When we think of functions, we generally think of continuous outputs. There could be functions that output only discrete values such as either 0 or 1 (for example a function F, that takes as inputs 2500 variables corresponding to the pixels of 50x50 images and outputs 0 if the image belongs to a dog or 1 if it belongs to a cat) or more than 2 discrete values (the same input as above but with multiple classes of animal pictures). Thus any classification problem can also be thought of as a mathematical function.

Images of dogs vs cats (taken from kaggle website)

It's not only dealing with non-linearity in functions that gives neural networks its strength. Neural networks can compose functions. This means that using neural networks, we can learn functions that takes as inputs other functions too, for example :

$F(G, H)=G^2+H^2$, where $G(x, y)=x^3+y^2$ and $H(x, y)=3.0x+2.0y$

Although we could have represented the function F in terms of 'x' and 'y' by expanding the terms for G and H, but note that it is simpler to learn the functions G and H first and then learn the function F with G and H as inputs. But the data we would have access to, would not have explicit outputs for G and H, it would only have the inputs x and y and the outputs F, i.e. the values of the functions G and H are "hidden" from us. Thus now we understand that why there are "hidden" layers in neural networks.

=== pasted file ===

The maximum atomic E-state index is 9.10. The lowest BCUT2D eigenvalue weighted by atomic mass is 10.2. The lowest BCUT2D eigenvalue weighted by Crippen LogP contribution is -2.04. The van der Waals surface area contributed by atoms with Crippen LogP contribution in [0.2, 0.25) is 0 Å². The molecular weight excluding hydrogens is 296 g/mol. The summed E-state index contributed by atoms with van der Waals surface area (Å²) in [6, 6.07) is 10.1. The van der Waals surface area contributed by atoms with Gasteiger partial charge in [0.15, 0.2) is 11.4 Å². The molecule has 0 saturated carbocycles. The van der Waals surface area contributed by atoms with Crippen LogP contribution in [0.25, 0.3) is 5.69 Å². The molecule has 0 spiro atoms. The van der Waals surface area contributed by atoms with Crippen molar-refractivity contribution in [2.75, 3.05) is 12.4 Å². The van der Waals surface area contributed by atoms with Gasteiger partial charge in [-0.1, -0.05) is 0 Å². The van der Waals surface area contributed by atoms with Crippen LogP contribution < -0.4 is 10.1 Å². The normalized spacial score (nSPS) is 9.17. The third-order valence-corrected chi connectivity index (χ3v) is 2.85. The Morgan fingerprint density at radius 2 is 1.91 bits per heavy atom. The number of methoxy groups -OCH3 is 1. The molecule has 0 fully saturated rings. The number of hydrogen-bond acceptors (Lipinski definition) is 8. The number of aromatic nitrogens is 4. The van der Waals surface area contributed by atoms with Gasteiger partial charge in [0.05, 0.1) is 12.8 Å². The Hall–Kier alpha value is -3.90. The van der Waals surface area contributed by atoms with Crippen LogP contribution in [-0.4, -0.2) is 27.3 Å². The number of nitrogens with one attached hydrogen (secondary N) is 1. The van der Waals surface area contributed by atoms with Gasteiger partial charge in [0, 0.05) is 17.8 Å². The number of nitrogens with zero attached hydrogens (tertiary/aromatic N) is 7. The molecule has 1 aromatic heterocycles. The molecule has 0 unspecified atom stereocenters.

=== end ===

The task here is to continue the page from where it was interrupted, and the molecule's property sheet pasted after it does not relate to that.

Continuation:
Note that we are not concerned with how complex the function representations are but only able to produce outputs that are very close to the actual outputs if we had used the true function definitions to compute them. The above problem with F, G, H and x and y can be represented using a neural network architecture, with 2 input units (for x and y), 1 hidden layer with 2 units (for G and H) and an output layer with one unit for F.

Function Composition with Neural Networks

Similarly for the XOR function, first we can separately learn two lines (again "functions") that separates the top red dot from the blue crosses and the bottom red dot from the blue crosses respectively and then use another function that takes these two lines (or "functions") and learns how to align them in the 2D plane.

Learnt XOR function

The power of function composition is used heavily in complex image recognition and classification tasks. To recognize an image of a dog, one needs to identify the eyes, the ears, the snout, shape of the body, four legs, a tail etc. Think of the recognition of body parts as low level functions. These low level functions when composed or combined together (as in assembling the body parts) and used by high level functions would ultimately help us classify pics of dogs from cats. That is how neurons in our brain works.

Using the same concept of function composition one can understand how increasing number of hidden layers or hidden units leads to overfitting. In order to model a function for a set of points, the more complex a function, there is a high chance that it might be overfitting and the model function may not generalize well to new points. Look at Bias-Variance tradeoffs.